Not everyone can make weird seem sweet, endearing, possibly even cool. Check that: Most people who are outwardly weird are scary. You fear for them if not fearing for your life in their very presence. But ask anyone who knows Chris Hardee, whose songwriting vehicle is the art-rock project Alan. No one would confuse him with a PBS news anchor. In conversation, he may burst into song, go off on wild tangents, or make little exploding noises. Bbblllggghhh! He also wears toe-shoes –– basically, gloves for your feet –– which is unforgivable unless you’re working out, and even then it’s borderline.
But Hardee, with his Lennonesque facial features (closely set eyes, longish nose, pointy chin), is as affable as anyone you’d ever met. A hippie might say the early-thirtysomething native Fort Worthian radiates positivity. Undoubtedly, Hardee’s unique ebullience is born of his immense talent. Merely saying that he plays several instruments and has one helluva voice would be a flagrant disservice to his genius. (That’s right. “Genius.”) Hardee doesn’t just write songs. He orchestrates them. He doesn’t just play guitar. He owns it. He doesn’t just sing. He gives your ears wings. Hyperbole? Yeah, a little, but there is a distinct difference between the music of Alan and that of most other art-rock bands. Genius versus merely talented is probably the likeliest explanation.
In the recent 2011 Fort Worth Weekly Music Awards, readers voted Alan the Comeback Band of the Year, no doubt moved to the polls by Alan, The Universal Answer Is Both. More than five years in the making, the 16-track monster, replete with an overture, interludes, and an “outro,” is spellbinding. Until the album’s release in January, Hardee, as Alan, had released only one recording, a demo EP, in the early oughts, even though Hardee began writing and performing in the late 1990s as an undergraduate at the University of North Texas. (Music prevented him from finishing his degree.) “Once you do it right, you don’t have to do it again,” Hardee said of the recording process’ long duration. “But [The Universal Answer Is Both] needed to be right first,” meaning that many long nights were spent fine-tuning the finished product.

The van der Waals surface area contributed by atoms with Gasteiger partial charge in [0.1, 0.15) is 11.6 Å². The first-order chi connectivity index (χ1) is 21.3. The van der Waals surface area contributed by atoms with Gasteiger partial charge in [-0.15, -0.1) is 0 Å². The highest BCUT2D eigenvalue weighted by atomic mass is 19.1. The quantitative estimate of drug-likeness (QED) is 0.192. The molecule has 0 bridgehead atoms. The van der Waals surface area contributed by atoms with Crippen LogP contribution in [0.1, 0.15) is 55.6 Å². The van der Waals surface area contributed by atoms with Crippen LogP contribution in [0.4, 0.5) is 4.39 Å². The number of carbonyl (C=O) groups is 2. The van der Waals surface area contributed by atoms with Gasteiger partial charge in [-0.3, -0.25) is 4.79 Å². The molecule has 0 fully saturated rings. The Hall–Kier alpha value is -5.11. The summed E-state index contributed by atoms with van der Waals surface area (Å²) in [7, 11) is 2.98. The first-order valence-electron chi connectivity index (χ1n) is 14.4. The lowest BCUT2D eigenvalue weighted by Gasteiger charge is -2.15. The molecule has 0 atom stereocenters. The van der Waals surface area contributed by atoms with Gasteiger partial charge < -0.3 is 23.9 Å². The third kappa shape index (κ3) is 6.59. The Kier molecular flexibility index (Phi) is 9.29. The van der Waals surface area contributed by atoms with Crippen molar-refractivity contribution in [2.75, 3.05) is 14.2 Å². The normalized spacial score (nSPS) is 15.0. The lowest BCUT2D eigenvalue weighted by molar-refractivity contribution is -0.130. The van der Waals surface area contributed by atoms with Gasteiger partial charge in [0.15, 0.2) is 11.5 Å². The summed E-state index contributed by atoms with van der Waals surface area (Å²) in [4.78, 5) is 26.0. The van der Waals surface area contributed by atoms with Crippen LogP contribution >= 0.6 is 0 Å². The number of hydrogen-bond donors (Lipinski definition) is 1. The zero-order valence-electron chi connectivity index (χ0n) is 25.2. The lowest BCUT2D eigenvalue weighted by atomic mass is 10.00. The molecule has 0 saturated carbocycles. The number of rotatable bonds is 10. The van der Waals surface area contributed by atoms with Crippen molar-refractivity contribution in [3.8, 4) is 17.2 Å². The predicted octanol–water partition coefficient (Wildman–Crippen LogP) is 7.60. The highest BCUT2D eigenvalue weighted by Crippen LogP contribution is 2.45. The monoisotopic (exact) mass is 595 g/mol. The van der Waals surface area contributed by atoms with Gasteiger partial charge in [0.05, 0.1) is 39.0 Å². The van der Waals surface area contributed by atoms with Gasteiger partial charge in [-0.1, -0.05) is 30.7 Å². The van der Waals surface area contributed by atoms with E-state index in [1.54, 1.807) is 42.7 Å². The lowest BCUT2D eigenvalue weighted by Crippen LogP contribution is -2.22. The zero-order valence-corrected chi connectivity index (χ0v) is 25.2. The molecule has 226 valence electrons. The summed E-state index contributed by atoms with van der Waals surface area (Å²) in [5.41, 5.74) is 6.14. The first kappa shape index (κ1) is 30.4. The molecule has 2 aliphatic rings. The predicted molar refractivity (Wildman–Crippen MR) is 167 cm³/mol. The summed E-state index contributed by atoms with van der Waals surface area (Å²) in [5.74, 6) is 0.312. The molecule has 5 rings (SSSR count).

The album, indeed, is pretty “right.” It’s easily one of the most ambitious recordings ever to come out of North Texas. “Melodramatic” is a pejorative that some observers have applied to the music, a symphonic sound that hasn’t changed much over the years, fads be damned. “Serious” is perhaps more apt. Twinkling guitars often give way to crashing waves of chord progressions –– you can’t rightfully call them “riffs,” because most of them ring and shift dynamically, functioning mainly as bedrock for Hardee’s vocal coloratura. And his voice: Precise and sibilant, it’s high but strong and capable of reaching the rafters –– at the height of his band’s sweeping bombast in live settings Hardee can step away from the mic to hold a note and still be heard above the din. Pretty impressive.
The album was recorded partially at Hardee’s parents’ Fort Worth home and partially at the modest Westside house that he shares with three other young musicians/hipsters. The walls are mostly bare, the living room is piled high with gear, and a drumkit monopolizes the dining room. The home studio is frequented by several local artists, including the outré-rock duo Ice Eater, generating a little scratch for the Alan frontman –– with studio money and money from teaching music lessons, Hardee generates enough to get by. He personally financed the production of 1,000 copies of The Universal Answer Is Both.
Over the years, backing musicians have come and gone. Hardee’s most recent rhythm providers, drummer Jeffery Lowe and bassist David Young, have moved onto different things (but remain friends with Hardee) and have been replaced by housemate Andy Weaver and Dentonite Adam Skokan-Guinn respectively –– Alan is in the process of recording a follow-up to The Universal Answer Is Both, slated for release on Nov. 11. (Hardee’s into the numerology thing. He released The Universal Answer Is Both on Jan. 1, 2011, or “1/11/11.” Evidently, “11/11/11” also means something, numerologically speaking.)